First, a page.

Turn off your mind, surrender to the void

April 8th, 2009

Recently, we posted on ‘why CD was a con’. Today we find a fabulous example not only of the audio side of that piece, but also the economic side.

The Beatles, Apple Corps and EMI Music have finally, at long last, agreed to rake in several million pounds. After more than two decades of waiting, all of the band’s original studio albums are to be re-released in digitally remastered stereo versions.

Honesty in a newspaper article? Shocking!

Anyway, to quickly skim over the economics, millions of people will now pay through the nose yet again for yet another version of the same thing. This time, they are told, it will be really good.

From Please Please Me to Abbey Road, the Fab Four’s entire run will be reissued on CD on 9 September, the same day that the mop-tops’ first video game, The Beatles: Rock Band, will be released.

Oh. My. Word. Seems like Mr McCartney is determined to be a billionaire before he dies. However, this is irrelevant.

According to a statement, engineers at EMI’s Abbey Road studios spent four years on the remasters, “utilising state-of-the-art recording technology alongside vintage studio equipment [and] carefully maintaining the authenticity and integrity of the original analogue recordings”. The recordings were last overhauled in 1987.

Now, if you have read our previous post(s) on the topic of audio ‘integrity’, and the links to Stereophile articles provided, you would spot the obvious non sequitur. Digital remastering cannot possibly “carefully [maintain] the authenticity and integrity of the original analogue recordings”.

You really can tell the difference,” said Beatles expert Kevin Howlett, who wrote the new liner notes. “It’s an extraordinary thing to sit there and hear LPs that you know so well and hear little nuances that you hadn’t noticed before.”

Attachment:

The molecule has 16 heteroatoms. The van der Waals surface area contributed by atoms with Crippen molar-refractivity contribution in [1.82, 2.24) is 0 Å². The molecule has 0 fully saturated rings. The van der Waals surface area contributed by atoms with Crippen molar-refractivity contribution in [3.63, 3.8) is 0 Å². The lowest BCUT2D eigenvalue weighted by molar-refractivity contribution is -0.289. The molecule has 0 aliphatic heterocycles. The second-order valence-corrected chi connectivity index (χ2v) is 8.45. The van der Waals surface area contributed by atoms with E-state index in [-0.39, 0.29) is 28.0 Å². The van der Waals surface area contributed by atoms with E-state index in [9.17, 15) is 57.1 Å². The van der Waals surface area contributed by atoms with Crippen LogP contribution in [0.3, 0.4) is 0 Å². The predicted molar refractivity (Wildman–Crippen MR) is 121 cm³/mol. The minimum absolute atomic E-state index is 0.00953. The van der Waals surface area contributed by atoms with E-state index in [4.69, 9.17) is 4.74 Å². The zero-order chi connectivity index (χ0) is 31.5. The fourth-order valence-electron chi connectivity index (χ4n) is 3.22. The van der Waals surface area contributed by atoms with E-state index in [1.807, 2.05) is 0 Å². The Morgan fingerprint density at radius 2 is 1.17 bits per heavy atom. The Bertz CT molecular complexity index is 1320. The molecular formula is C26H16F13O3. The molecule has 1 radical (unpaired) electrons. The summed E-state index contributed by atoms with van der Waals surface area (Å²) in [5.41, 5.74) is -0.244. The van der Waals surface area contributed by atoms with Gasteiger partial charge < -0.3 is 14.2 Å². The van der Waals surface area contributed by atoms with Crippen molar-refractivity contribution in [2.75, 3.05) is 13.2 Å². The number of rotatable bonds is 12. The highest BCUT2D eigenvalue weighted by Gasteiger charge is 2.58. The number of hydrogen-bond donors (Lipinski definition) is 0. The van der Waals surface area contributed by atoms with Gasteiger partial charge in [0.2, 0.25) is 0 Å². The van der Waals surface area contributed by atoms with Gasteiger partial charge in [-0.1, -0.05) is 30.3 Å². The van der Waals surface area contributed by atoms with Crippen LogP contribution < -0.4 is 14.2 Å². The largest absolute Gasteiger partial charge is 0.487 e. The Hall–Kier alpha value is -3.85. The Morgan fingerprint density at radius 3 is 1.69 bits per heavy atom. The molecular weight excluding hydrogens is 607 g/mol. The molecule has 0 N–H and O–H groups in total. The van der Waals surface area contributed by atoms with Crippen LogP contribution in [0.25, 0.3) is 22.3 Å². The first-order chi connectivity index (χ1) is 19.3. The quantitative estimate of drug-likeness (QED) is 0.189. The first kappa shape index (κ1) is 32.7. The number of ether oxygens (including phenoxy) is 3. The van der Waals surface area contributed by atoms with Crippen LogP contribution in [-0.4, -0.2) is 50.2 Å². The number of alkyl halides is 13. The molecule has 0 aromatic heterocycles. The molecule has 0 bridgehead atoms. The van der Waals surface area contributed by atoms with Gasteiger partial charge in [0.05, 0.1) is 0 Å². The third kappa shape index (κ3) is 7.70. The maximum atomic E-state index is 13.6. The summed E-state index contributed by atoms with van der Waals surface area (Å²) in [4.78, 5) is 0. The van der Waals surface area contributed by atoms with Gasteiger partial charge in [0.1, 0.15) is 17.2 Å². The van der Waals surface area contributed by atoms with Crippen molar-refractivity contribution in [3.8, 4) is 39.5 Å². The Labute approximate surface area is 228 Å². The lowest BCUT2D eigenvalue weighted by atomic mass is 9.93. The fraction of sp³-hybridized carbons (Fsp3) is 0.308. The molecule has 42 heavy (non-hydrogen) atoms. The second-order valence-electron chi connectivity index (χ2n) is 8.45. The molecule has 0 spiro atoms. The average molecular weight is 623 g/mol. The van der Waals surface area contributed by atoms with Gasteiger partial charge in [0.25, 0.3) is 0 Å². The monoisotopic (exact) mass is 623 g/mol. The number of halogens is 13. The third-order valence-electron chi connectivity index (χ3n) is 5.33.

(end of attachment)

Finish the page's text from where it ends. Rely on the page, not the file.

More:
To paraphrase Bastiat, the “little nuances that you hadn’t noticed before” are what is heard. What Beatles expert Kevin Howlett fails to understand is that in order to hear those nuances, something has been altered, and therefore the authenticity and integrity of the original analogue recordings has been lost. This is what is not heard.

The albums will be available individually or as a box set. For traditionalists, a box set of mono recordings will also be available with each disc styled as a vinyl LP.

So now someone who like to listen to digitally altered versions of analogue music on a CD in a sleeve which looks like an LP (except smaller…) is a traditionalist?

Although the Beatles’ re-remasters have been rumoured for years, most Fab Four fanatics expected them to be part of the Beatles’ entry into online music sales. The Beatles are one of the last major groups to have spurned iTunes Music Store, and their music cannot be legally purchased in MP3 or any other digital form.

Negotiations between the Beatles, their labels, publishers and online distributors appear to have stalled, and these new reissues, among the year’s most important releases, will not be available for purchase in digital form.

Need I point out that CDs are a digital form? Bad writing aside, EMI and the ‘Beatles’ are idiots for not providing downloads. It is presumed they think they will sell more CDs, at greater profit, by denying online sales. This shows again how badly these people understand their market. I would wager that those who would buy the CD would buy it whether or not a cheaper download was available. Moreover, there are probably thousands, possibly millions, of people who would buy the odd album or track on iTunes, but not as a physical format. They will now either (1) do without, or (2) download whatever they like using BitTorrent within minutes of the CDs being released. For nothing. As 192kbps, 360kbps, FLAC or whatever else they could wish for.

On the bright side, Howlett remarked, “they sound louder than previous CD reissues.” Well worth the wait.

Pardon me?

On the bright side, Howlett remarked, “they sound louder than previous CD reissues.” Well worth the wait.

Please refer to our previous posts and linked article to find out exactly how this man has been duped.

Let me conclude by suggesting that if you really wish to maintain the authenticity and integrity of the original analogue recordings, listen to the original analogue recordings. Buy a vinyl copy of a Beatles album – they are almost being given away! - and listen to it on a record player.

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